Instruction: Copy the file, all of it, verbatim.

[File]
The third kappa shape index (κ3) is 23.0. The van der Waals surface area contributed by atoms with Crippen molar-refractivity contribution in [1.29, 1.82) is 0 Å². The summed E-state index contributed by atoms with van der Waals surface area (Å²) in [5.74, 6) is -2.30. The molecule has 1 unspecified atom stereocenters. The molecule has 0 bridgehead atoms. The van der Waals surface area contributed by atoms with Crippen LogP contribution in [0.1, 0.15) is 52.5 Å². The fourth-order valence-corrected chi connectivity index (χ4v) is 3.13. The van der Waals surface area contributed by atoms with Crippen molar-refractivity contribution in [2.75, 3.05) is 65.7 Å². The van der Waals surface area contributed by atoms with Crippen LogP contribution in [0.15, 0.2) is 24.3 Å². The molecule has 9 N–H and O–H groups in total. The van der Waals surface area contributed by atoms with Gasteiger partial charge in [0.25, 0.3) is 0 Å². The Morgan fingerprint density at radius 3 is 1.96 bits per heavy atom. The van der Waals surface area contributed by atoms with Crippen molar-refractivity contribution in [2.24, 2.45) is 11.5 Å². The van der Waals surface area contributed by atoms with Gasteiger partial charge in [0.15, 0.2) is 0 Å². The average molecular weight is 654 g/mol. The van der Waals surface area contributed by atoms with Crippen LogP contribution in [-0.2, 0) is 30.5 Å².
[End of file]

The third kappa shape index (κ3) is 23.0. The van der Waals surface area contributed by atoms with Crippen molar-refractivity contribution in [1.29, 1.82) is 0 Å². The summed E-state index contributed by atoms with van der Waals surface area (Å²) in [5.74, 6) is -2.30. The molecule has 1 unspecified atom stereocenters. The molecule has 0 bridgehead atoms. The van der Waals surface area contributed by atoms with Crippen LogP contribution in [0.1, 0.15) is 52.5 Å². The fourth-order valence-corrected chi connectivity index (χ4v) is 3.13. The van der Waals surface area contributed by atoms with Crippen molar-refractivity contribution in [2.75, 3.05) is 65.7 Å². The van der Waals surface area contributed by atoms with Crippen LogP contribution in [0.15, 0.2) is 24.3 Å². The molecule has 9 N–H and O–H groups in total. The van der Waals surface area contributed by atoms with Gasteiger partial charge in [0.25, 0.3) is 0 Å². The Morgan fingerprint density at radius 3 is 1.96 bits per heavy atom. The van der Waals surface area contributed by atoms with Crippen molar-refractivity contribution in [2.24, 2.45) is 11.5 Å². The van der Waals surface area contributed by atoms with Gasteiger partial charge in [0.15, 0.2) is 0 Å². The average molecular weight is 654 g/mol. The van der Waals surface area contributed by atoms with Crippen LogP contribution in [-0.2, 0) is 30.5 Å².